It’s hard to talk about the Guardians of the Galaxy movies without talking about generic context. When the first Guardians came out, its near universal acclaim was as much a celebration of the existence of a weird space adventure as it was a celebration of the movie itself. As Matt Goldberg wrote in his Collider review of the movie upon its release:
If anyone thinks Guardians is weird, it’s perhaps because we’ve become too straight-laced. Watching the film, I started to lament how Earthbound our blockbusters have become. Even when those blockbusters go into outer space, they must return to Earth.
Sure, Guardians of the Galaxy is fun, funny, and like cotton candy for your eyes, but the way some people talk about its inclusion in the Marvel Cinematic Universe and cinematic history in general, you’d think it was the second coming of Iron Man or Star Wars. I adore Groot (Baby and otherwise) as much as the next moviegoer, but Guardians (and I’m writing about the original movie) is more of a color-saturated footnote in cinematic history than it is its own chapter. This may be an unpopular opinion, but it is an overrated film that is not indicative of the best the genre has to offer.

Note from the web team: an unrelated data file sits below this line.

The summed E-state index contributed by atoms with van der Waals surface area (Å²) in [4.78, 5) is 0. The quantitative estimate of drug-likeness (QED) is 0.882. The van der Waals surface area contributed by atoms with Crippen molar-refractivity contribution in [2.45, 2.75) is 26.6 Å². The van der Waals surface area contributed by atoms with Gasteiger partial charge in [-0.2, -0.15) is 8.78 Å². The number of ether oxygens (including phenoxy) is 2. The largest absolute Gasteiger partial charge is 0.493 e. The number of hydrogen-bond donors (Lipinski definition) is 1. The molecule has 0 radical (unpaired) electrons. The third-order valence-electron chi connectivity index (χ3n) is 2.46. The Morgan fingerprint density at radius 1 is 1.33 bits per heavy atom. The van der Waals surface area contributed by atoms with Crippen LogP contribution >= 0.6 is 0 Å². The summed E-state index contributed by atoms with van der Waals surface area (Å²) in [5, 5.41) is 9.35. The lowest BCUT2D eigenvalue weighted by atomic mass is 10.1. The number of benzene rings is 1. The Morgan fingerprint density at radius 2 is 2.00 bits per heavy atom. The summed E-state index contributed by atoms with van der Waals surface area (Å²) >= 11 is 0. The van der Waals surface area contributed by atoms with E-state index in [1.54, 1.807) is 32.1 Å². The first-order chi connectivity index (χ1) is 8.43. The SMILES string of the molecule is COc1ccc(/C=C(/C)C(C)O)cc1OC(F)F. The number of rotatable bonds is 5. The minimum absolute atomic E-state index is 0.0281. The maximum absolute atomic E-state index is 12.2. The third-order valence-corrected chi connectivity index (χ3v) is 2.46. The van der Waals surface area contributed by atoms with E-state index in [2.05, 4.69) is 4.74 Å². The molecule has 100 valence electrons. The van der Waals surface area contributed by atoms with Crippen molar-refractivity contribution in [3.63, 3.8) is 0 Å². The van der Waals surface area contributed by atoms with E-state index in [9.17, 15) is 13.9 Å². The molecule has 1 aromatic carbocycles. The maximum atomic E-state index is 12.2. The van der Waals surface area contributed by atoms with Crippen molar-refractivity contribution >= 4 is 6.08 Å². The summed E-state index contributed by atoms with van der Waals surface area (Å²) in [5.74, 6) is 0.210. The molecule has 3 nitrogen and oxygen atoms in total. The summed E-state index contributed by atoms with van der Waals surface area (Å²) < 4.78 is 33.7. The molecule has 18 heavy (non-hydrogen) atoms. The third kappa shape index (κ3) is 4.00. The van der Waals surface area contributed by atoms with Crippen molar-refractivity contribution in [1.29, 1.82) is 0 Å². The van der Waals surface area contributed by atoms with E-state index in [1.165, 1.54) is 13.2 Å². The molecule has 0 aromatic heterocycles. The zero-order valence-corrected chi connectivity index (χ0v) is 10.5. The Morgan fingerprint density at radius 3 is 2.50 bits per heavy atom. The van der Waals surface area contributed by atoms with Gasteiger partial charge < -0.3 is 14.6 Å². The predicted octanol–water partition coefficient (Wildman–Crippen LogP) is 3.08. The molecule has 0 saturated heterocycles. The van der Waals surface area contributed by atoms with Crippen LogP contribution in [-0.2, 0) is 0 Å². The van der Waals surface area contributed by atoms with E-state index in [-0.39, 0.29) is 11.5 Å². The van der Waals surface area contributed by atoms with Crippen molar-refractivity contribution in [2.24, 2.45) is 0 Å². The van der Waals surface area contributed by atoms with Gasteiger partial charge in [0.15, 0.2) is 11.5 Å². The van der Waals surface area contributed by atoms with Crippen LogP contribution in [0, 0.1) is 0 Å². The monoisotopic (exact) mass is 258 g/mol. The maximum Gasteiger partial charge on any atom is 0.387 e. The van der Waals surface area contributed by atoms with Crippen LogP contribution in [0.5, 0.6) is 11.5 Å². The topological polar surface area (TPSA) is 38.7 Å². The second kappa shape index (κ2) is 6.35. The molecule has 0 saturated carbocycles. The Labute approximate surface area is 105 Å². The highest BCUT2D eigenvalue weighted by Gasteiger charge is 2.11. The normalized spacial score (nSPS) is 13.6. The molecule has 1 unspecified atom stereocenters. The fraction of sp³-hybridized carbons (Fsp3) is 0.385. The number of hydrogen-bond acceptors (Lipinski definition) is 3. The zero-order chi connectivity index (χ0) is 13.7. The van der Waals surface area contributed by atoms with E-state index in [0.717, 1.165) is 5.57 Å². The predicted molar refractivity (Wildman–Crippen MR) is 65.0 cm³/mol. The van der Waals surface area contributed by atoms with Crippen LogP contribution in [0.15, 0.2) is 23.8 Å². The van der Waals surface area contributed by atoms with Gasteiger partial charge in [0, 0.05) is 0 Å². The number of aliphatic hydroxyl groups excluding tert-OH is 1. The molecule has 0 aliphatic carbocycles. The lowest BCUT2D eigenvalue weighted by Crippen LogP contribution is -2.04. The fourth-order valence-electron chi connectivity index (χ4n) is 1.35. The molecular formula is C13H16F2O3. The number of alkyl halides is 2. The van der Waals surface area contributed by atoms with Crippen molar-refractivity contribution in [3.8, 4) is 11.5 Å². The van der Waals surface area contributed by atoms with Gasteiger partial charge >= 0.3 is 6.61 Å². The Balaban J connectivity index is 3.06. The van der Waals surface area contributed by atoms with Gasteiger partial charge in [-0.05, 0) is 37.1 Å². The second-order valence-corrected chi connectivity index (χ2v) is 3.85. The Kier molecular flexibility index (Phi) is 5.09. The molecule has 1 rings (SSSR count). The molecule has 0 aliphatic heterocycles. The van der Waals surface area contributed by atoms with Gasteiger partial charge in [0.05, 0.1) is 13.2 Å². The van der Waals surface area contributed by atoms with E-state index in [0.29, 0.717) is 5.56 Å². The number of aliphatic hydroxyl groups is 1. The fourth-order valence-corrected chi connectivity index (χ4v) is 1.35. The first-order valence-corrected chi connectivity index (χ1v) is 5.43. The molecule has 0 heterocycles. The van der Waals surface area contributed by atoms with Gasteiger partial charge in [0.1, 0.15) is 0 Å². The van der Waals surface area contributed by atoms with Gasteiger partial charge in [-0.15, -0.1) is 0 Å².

A fair amount of my skepticism around Guardians’ MCU myth has to do with that fact that, unlike Iron Man or even Spider-Man before it, Guardians of the Galaxy is a concept that had been successfully executed on screen prior to Guardians. Yes, I’m talking about science fiction’s immensely undervalued muppet of a TV show, Farscape, which shares so many similarities with the Guardians of the Galaxy plot that they might be cousins. It’s also the perfect comparison to make when trying to parse why Guardians made such a splash when it is such a mediocre film. Let’s discuss…